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December 20, 2014
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editorial

A question of intent


The table of compatible uses on page 134 of the River Management Plan (RMP) lists “gas/oil fields” as a permitted conditional use in the Delaware River corridor. But whether that phrase, written in 1986, can be taken to refer to modern horizontal hydro-fracking operations is a matter of controversy. In thrashing out the issue, we have heard both proponents and opponents of drilling in the corridor make varying assertions as to the RMP’s “original intent” on the subject.

The issue came up at two recent Upper Delaware Council (UDC) meetings, but led to two different conclusions. At the March UDC meeting, a number of members argued that the people who drew up the plan could not possibly have intended the term “gas well” to mean the gigantic industrial installations comprised by modern horizontal hydro-fracking, which didn’t exist at the time. But at a meeting of the UDC’s Project Review Committee the previous week, Tom Shepstone opined that that’s exactly what the plan intended, claiming authority on the grounds that he was chairman of three of the groups involved in drafting the plans and saying that “no one knows more than I do about what it says and what it means.”

The problem with taking the word of any one individual as to the plan’s original intent, however, is that a great many people were involved in constructing the RMP, and they don’t all agree. Glenn Pontier, editor of The River Reporter at the time, for instance, was involved in various phases of the RMP’s development, including serving on the Plan Oversight Committee. He believes that the introduction of hydro-fracking would run counter to the whole concept of the RMP. The genius of the plan, in his view, is the fact that it sought to preserve not only natural resources but the entirety of the valley, including its commerce centers, its people and its occupations. That’s why it made sense to include traditional land uses like bluestone mining and agriculture in the river valley. In contrast, modern horizontal hydro-fracking, which Pontier said “was never contemplated,” would violate the very character of the society that the plan was designed to preserve.

Barbara Yeaman, a member of the Plan Oversight and Land Use Guidelines committees, shares Pontier’s reservations. When asked whether horizontal hydro-fracking would be included under the land-use guidelines, she responded, “Oh no, that would be heavy industrial use. That could even start condemnation proceedings.”

Of course, others involved in creating the plan no doubt agree with Shepstone. But that just means that any attempt to construe the RMP via the opinions of the people who wrote it, while it can unearth valuable insights, is not by itself going to settle the controversy.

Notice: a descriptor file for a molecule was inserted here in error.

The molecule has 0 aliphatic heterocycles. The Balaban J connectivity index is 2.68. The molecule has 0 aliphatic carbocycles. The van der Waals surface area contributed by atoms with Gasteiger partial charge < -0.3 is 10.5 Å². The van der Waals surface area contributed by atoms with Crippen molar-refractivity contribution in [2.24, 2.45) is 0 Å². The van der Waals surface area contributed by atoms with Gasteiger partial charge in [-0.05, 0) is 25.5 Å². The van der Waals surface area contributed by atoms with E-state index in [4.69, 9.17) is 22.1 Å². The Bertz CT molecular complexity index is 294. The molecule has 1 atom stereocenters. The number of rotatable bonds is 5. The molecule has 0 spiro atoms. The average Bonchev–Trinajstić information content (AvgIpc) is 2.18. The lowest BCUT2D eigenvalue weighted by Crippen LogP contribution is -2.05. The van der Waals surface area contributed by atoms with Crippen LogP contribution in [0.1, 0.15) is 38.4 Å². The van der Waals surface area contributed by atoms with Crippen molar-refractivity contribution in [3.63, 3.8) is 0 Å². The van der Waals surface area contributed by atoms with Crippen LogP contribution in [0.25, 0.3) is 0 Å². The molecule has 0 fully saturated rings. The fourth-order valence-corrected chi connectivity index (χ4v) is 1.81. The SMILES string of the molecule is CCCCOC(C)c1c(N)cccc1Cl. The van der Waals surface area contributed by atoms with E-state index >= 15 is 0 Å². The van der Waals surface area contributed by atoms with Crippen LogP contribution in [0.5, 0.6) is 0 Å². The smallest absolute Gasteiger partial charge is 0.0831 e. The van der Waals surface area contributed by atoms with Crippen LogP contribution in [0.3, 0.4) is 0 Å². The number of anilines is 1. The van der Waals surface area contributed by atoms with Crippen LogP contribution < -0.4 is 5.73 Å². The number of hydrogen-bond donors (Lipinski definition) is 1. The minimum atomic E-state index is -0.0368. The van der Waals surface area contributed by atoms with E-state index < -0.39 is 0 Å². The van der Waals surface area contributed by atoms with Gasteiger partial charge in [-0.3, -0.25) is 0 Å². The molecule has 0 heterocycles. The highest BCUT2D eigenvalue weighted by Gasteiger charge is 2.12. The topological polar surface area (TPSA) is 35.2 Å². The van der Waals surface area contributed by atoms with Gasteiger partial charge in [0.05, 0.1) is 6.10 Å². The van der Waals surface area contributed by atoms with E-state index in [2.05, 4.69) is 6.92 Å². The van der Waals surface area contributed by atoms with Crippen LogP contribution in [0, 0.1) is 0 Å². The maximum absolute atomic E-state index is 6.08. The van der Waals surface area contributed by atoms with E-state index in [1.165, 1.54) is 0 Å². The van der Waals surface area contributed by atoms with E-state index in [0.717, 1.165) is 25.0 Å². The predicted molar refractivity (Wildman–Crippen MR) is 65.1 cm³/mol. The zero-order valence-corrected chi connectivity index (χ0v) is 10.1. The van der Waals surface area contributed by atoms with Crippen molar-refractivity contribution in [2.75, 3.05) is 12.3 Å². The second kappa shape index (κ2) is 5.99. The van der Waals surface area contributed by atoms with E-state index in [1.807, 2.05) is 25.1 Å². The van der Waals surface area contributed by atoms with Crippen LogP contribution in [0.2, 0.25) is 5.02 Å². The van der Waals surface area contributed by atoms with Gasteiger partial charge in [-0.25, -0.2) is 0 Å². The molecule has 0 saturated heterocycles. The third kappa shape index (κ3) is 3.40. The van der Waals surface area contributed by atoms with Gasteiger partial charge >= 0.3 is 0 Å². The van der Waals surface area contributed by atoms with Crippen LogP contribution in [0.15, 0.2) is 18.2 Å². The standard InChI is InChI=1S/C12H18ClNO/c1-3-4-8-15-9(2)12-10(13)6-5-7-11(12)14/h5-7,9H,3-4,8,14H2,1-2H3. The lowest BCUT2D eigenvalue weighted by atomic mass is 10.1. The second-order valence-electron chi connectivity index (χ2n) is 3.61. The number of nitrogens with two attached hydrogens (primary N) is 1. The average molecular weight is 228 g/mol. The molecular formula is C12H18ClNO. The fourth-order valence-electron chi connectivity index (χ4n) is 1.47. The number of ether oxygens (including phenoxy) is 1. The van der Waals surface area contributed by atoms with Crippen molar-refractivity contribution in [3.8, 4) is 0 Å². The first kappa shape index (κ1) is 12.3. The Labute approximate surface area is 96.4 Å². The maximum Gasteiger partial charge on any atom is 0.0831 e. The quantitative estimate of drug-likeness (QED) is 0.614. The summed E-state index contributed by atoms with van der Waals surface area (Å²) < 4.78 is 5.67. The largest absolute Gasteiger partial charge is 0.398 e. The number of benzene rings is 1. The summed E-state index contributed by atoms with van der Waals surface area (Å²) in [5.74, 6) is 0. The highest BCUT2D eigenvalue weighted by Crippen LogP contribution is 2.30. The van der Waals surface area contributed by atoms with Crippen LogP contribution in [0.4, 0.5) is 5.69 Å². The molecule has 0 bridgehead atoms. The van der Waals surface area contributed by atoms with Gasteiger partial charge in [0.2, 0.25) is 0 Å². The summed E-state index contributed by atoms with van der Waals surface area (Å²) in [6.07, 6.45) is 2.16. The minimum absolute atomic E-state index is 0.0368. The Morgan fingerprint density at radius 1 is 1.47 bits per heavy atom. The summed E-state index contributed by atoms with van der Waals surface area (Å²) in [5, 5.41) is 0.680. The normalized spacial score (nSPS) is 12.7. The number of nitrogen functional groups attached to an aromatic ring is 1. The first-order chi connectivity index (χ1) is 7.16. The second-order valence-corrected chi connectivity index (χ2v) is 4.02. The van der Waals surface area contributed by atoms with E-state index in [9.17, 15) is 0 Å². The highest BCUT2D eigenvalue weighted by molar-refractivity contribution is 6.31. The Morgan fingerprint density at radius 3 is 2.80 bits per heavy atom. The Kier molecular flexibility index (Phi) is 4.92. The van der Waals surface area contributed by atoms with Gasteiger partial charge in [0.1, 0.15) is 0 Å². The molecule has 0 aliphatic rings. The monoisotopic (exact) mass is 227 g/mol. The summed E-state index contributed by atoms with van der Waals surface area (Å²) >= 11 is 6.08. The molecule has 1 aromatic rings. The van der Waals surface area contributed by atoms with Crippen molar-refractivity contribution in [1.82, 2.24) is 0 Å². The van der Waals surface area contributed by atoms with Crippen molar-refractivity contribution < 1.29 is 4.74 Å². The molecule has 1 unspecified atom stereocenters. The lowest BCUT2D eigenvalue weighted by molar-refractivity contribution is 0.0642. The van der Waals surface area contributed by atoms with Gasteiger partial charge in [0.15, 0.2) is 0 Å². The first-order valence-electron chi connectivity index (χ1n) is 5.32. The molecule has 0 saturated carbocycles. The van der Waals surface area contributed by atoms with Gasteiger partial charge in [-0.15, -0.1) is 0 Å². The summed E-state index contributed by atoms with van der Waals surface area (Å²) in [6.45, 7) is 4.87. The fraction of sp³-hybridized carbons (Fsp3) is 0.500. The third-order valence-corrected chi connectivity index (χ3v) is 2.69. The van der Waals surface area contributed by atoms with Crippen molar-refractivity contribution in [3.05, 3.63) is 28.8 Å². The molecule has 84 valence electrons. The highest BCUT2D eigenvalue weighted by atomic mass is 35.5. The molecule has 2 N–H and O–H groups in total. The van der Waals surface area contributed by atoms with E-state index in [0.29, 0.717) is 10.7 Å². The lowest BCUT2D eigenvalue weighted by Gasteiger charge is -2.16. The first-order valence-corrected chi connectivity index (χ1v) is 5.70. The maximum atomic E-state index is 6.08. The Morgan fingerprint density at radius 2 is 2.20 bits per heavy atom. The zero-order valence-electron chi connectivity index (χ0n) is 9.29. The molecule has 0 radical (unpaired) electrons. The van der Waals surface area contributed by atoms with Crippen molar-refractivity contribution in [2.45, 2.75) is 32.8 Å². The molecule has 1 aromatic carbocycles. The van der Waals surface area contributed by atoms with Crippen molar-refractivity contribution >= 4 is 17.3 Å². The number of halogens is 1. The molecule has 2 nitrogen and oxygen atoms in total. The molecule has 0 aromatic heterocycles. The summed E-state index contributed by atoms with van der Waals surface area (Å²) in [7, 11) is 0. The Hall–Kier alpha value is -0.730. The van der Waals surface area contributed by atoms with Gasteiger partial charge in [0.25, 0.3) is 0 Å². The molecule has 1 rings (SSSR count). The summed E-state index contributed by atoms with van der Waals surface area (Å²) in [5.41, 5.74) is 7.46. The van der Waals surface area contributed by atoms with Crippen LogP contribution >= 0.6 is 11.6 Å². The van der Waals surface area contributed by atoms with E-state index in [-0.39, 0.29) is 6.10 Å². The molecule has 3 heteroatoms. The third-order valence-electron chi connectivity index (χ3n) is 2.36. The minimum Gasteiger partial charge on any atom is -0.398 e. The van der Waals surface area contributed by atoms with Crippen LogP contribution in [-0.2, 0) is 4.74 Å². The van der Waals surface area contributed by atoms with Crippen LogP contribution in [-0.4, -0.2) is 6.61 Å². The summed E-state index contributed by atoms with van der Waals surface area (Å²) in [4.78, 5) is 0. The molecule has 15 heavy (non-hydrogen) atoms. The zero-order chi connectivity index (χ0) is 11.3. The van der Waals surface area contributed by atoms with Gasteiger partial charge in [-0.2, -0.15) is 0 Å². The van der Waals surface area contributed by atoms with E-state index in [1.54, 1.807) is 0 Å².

There are other ways, however, to help divine the intent of controversial passages. To begin with, we can and should look at the legislation that lies behind the RMP, the Wild and Scenic River Act. If “original intent” is important, it is the intent of the federal law that carries the fundamental legal force. And section 1281 of that act says that rivers in the system should be “administered in such manner as to protect and enhance the values which caused it to be included in said system without, in so far as it is consistent therewith, limiting other uses that do not substantially interfere with public use and enjoyment of these values….”

Among those values are “outstandingly remarkable scenic and recreational, geologic, fish and wildlife, historic, cultural or other similar values,” which are to be “protected for the benefit and enjoyment of present and future generations.” We think it’s clear that modern horizontal hydro-fracking fails this test of “substantial interference.”

We can also look within the four corners of the RMP itself for context. That’s the line that National Park Service Superintendent Sean McGuinness took when, at the UDC meeting, he brought up the concept of heavy industrial use, an incompatible use anywhere in the corridor. Due to technological innovation, what is understood by the words “gas well” may change over time. But nobody who has seen a hydro-fracking operation, or even an exploratory well like the Crum Well in Milanville, PA, has any doubt that it is a heavy industrial use.

Talking to the people involved in drafting the RMP is an enlightening exercise, but by itself it can’t yield a definitive interpretation. At the end of the day, the plan and the law of which it is the implementation must speak for themselves. On that basis, we think the UDC got it just right when they told the Delaware River Basin Commission that modern horizontal hydro-fracking is a heavy industrial use and is inconsistent with the fundamental purposes and vision of the RMP. We hope that they proceed to carry out their conformance reviews on the basis of this understanding.